Donning a hard hat, safety goggles and special safety shoes, Bauer then took me in tow to, in his words, “Where it all begins.” I’ve been through several foundry-type facilities and Bauer’s “beginning” is not quite what I had in mind. He showed me large barrels containing pellets of a special red wax being fed into a giant heated mixing machine where the pellets were melted and the thick liquid result was piped to the next operation.
Bauer explained. “Aluminum propellers are made through a die-cast process, but because of the much higher melting temperature (approximately 2,500 degrees Fahrenheit) of stainless steel, ceramic investment casting has to be used.” That requires the utilization of wax to produce the propeller patterns. Makes sense. The wax is injected into proprietary, composite metal dies. There are numerous dies for three, four or five blades of whatever shape, size, pitch, and diameter is required for production at that moment. There can be a multitude of different shapes and sizes of props going through this process at any given moment.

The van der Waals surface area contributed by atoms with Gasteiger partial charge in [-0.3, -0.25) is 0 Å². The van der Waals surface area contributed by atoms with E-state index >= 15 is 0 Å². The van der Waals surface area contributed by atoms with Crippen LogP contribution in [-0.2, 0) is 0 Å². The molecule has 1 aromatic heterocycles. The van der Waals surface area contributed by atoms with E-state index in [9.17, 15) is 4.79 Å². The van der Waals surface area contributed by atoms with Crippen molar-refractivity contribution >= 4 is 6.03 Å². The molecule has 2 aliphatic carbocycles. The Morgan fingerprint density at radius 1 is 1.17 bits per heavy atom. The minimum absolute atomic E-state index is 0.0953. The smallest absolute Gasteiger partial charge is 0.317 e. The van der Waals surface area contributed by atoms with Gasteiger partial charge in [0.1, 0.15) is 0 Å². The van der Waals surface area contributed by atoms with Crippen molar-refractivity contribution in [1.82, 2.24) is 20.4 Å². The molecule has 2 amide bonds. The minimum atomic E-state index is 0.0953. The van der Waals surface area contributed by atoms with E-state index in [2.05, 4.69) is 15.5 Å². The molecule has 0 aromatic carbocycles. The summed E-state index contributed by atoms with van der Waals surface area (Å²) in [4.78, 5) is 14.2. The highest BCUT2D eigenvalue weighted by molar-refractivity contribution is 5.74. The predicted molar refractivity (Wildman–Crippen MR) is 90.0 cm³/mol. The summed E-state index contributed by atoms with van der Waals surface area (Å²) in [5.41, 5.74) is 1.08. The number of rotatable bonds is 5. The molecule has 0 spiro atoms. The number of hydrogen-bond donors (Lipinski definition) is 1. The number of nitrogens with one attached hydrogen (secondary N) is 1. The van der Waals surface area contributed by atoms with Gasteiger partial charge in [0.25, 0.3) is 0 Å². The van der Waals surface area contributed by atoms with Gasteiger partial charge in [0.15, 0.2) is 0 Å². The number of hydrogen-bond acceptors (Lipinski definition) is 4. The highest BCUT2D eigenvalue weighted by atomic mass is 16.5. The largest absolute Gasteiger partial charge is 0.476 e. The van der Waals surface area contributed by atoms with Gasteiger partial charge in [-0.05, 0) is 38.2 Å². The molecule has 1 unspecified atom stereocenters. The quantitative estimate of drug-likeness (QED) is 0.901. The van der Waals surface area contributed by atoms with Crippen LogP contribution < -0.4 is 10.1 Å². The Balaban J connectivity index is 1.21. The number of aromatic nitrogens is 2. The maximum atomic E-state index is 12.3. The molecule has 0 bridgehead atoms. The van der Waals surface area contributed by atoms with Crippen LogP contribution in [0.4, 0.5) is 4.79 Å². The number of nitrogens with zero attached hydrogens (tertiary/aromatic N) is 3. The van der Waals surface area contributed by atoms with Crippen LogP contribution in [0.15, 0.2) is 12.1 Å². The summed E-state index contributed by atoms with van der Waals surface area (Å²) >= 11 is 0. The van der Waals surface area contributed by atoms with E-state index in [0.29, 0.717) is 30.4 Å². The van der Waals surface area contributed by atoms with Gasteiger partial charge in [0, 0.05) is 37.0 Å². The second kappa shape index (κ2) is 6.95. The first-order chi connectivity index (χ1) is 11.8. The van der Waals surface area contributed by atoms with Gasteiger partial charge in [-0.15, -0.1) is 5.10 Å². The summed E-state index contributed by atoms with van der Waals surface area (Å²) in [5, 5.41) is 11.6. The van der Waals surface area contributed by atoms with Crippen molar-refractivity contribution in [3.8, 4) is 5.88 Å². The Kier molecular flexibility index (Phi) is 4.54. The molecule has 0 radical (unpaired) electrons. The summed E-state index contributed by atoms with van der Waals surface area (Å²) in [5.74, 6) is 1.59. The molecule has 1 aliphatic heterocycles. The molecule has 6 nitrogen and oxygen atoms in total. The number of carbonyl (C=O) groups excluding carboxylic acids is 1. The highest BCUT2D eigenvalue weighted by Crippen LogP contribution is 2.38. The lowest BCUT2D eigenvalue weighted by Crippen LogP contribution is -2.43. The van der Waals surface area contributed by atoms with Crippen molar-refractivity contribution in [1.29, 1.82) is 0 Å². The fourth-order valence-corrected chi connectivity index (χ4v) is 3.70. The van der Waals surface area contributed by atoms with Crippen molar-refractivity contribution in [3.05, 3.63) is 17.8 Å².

Once the wax propeller pattern solidifies, it is removed from the die. The metal die is reused over and over again. The resulting wax “pattern” is fastened to a continuously moving overhead conveyer to be dipped into a ceramic slurry, while slowly rotating through various arcs to ensure continuity of thickness. Each wax pattern is dipped and hung to cure a total of five times to obtain the desired thickness of ceramic. The curing of the ceramic shells is critical, so it’s performed in a temperature and humidity controlled “clean” room. Ceramic is the choice material for casting stainless steel propellers because, in Bauer’s words, “Ceramic is porous. Any bubbles of air that may get trapped during the pouring process will escape.”